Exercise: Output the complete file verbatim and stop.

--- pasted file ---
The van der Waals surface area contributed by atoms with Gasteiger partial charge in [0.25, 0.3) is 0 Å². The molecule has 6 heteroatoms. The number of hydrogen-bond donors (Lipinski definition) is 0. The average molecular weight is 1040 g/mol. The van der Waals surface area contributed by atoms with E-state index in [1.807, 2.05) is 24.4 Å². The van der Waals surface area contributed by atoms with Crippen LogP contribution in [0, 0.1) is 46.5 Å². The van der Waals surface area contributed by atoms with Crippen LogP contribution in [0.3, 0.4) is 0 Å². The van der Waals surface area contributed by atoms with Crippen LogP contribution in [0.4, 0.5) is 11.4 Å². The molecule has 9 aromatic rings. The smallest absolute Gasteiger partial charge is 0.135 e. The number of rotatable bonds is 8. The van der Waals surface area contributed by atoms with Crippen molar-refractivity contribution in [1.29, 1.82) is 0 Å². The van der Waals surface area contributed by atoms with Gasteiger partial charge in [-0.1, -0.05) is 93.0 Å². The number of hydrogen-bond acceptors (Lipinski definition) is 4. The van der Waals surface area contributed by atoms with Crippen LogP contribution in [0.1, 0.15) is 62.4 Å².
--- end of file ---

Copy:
The van der Waals surface area contributed by atoms with Gasteiger partial charge in [0.25, 0.3) is 0 Å². The molecule has 6 heteroatoms. The number of hydrogen-bond donors (Lipinski definition) is 0. The average molecular weight is 1040 g/mol. The van der Waals surface area contributed by atoms with E-state index in [1.807, 2.05) is 24.4 Å². The van der Waals surface area contributed by atoms with Crippen LogP contribution in [0, 0.1) is 46.5 Å². The van der Waals surface area contributed by atoms with Crippen LogP contribution in [0.3, 0.4) is 0 Å². The van der Waals surface area contributed by atoms with Crippen LogP contribution in [0.4, 0.5) is 11.4 Å². The molecule has 9 aromatic rings. The smallest absolute Gasteiger partial charge is 0.135 e. The number of rotatable bonds is 8. The van der Waals surface area contributed by atoms with Crippen molar-refractivity contribution in [1.29, 1.82) is 0 Å². The van der Waals surface area contributed by atoms with Gasteiger partial charge in [-0.1, -0.05) is 93.0 Å². The number of hydrogen-bond acceptors (Lipinski definition) is 4. The van der Waals surface area contributed by atoms with Crippen LogP contribution in [0.1, 0.15) is 62.4 Å².